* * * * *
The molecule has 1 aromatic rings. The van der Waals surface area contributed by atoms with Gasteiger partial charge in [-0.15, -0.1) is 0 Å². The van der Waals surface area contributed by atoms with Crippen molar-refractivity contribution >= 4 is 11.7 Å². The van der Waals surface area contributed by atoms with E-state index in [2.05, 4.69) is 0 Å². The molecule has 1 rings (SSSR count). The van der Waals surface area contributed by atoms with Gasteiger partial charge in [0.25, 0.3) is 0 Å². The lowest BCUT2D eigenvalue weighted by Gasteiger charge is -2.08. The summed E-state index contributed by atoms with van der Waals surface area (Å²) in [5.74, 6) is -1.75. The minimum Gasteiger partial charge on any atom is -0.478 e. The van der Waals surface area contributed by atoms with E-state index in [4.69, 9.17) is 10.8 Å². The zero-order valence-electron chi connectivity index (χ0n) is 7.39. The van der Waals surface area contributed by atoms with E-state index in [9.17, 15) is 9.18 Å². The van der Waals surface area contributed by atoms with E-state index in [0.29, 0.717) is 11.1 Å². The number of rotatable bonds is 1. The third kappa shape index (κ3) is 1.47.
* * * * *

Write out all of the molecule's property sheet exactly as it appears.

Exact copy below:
The molecule has 1 aromatic rings. The van der Waals surface area contributed by atoms with Gasteiger partial charge in [-0.15, -0.1) is 0 Å². The van der Waals surface area contributed by atoms with Crippen molar-refractivity contribution >= 4 is 11.7 Å². The van der Waals surface area contributed by atoms with E-state index in [2.05, 4.69) is 0 Å². The molecule has 1 rings (SSSR count). The van der Waals surface area contributed by atoms with Gasteiger partial charge in [0.25, 0.3) is 0 Å². The lowest BCUT2D eigenvalue weighted by Gasteiger charge is -2.08. The summed E-state index contributed by atoms with van der Waals surface area (Å²) in [5.74, 6) is -1.75. The minimum Gasteiger partial charge on any atom is -0.478 e. The van der Waals surface area contributed by atoms with E-state index in [4.69, 9.17) is 10.8 Å². The zero-order valence-electron chi connectivity index (χ0n) is 7.39. The van der Waals surface area contributed by atoms with E-state index in [9.17, 15) is 9.18 Å². The van der Waals surface area contributed by atoms with E-state index in [0.29, 0.717) is 11.1 Å². The number of rotatable bonds is 1. The third kappa shape index (κ3) is 1.47.